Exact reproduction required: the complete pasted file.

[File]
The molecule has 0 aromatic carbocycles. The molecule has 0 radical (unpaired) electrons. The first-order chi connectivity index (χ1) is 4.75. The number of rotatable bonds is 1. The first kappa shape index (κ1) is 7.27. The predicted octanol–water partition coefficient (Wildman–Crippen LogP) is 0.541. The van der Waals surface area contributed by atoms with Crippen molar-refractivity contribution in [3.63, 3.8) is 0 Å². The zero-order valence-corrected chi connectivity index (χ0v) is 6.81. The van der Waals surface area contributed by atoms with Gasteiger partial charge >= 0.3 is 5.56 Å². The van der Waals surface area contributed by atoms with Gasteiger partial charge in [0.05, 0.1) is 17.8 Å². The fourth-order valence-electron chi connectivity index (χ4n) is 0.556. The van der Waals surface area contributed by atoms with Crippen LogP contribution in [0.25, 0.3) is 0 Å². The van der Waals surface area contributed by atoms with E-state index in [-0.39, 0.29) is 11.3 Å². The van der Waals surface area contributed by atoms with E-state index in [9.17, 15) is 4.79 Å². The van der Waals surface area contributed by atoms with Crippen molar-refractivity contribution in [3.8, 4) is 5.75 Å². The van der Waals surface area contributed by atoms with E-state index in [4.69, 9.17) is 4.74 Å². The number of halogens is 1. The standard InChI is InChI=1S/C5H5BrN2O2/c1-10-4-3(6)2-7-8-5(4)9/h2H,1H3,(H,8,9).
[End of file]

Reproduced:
The molecule has 0 aromatic carbocycles. The molecule has 0 radical (unpaired) electrons. The first-order chi connectivity index (χ1) is 4.75. The number of rotatable bonds is 1. The first kappa shape index (κ1) is 7.27. The predicted octanol–water partition coefficient (Wildman–Crippen LogP) is 0.541. The van der Waals surface area contributed by atoms with Crippen molar-refractivity contribution in [3.63, 3.8) is 0 Å². The zero-order valence-corrected chi connectivity index (χ0v) is 6.81. The van der Waals surface area contributed by atoms with Gasteiger partial charge >= 0.3 is 5.56 Å². The van der Waals surface area contributed by atoms with Gasteiger partial charge in [0.05, 0.1) is 17.8 Å². The fourth-order valence-electron chi connectivity index (χ4n) is 0.556. The van der Waals surface area contributed by atoms with Crippen LogP contribution in [0.25, 0.3) is 0 Å². The van der Waals surface area contributed by atoms with E-state index in [-0.39, 0.29) is 11.3 Å². The van der Waals surface area contributed by atoms with E-state index in [9.17, 15) is 4.79 Å². The van der Waals surface area contributed by atoms with Crippen molar-refractivity contribution in [3.8, 4) is 5.75 Å². The van der Waals surface area contributed by atoms with E-state index in [4.69, 9.17) is 4.74 Å². The number of halogens is 1. The standard InChI is InChI=1S/C5H5BrN2O2/c1-10-4-3(6)2-7-8-5(4)9/h2H,1H3,(H,8,9).